Wednesday, August 31, 2016
This would be the equivalent of a writer whose words stay in the computer in a draft file. They're safe from judgment but they are never going to take you on any exciting journeys.
I've taught many writing classes and when my students asked me what the one most valuable piece of advice I can give aspiring writers, it is: "be brave." The main reason 999 out of every 1000 writers (or whatever the stat may be) are never published in any form is because they lack courage.
I've had students who wrote novels and students who wrote poetry and students who wrote comedy and students who wrote non-fiction. For many of them, it was all they could do to bring themselves to read in class before an audience of 20...and some of them never did. I knew they would never end up being published.
My course included the mandatory assignment to submit a manuscript somewhere, anywhere, whether to a book publisher, a newspaper, magazine, a poetry editor. I showed them how to find the most likely markets for their type of writing. I told them not to expect success their first time out. Rather, they would most likely get a rejection letter....or no acknowledgment at all.
I told them rejection went with the territory. Even the most popular and praised authors have felt its sting many times. I told them about writers who were rejected 10, 20, 30 times before they found a publisher for books that ended up going to the top of the best seller list. Those authors believed in their work and didn't allow themselves to become discouraged. They persevered until it paid off.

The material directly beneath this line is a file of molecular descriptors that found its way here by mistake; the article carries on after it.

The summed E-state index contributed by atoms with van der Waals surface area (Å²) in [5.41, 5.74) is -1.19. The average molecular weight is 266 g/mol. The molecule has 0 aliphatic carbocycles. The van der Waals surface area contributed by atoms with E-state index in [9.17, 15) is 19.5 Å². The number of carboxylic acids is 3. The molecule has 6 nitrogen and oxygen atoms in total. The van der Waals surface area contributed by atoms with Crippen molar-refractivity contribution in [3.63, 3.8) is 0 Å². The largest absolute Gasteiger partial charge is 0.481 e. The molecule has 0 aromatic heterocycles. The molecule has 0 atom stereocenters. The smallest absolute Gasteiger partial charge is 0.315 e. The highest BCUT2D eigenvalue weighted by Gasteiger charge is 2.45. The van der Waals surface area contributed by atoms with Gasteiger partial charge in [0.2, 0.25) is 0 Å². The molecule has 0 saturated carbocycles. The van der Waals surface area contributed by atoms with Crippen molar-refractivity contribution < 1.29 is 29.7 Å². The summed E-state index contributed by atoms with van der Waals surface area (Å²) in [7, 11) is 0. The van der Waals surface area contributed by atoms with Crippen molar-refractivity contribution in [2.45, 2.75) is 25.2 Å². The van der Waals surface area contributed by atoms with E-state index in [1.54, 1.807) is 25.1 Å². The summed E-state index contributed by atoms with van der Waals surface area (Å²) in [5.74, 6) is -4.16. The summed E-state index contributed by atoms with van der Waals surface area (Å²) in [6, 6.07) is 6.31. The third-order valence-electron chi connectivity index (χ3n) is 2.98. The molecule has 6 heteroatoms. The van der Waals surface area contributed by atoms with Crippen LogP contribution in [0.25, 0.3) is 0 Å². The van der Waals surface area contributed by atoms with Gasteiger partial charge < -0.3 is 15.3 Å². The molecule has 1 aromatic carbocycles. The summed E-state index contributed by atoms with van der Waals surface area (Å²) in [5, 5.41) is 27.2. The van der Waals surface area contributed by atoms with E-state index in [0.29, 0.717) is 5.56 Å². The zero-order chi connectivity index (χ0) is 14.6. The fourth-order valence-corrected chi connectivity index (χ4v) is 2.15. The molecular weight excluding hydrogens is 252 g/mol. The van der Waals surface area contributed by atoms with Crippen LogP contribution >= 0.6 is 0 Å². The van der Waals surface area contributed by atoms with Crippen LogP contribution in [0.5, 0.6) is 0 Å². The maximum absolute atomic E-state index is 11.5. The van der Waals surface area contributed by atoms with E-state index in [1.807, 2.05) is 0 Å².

I would estimate that at least half of my students never submitted a manuscript. In some cases, it might have been lack of motivation but I'm convinced, more often than not, it was lack of confidence.
I understand how hard it is to send your precious baby off into the cold, cruel world where it might get kicked around by callous editors and come back to you stained and torn (not so much now that everything is done on-line but the feeling is the same). I've been through it. It never occurred to me to think that my writing wasn't good enough. I blamed it on publishers not wise enough to see its value. Every successful writer has to be a little arrogant!
You can take classes and go to conferences. They are bound to help you. You'll find encouragement and understanding there, but in the final analysis, no one is going to stand over your shoulder and force you to raise the anchor on your ship. You have to find the courage to set out on your own.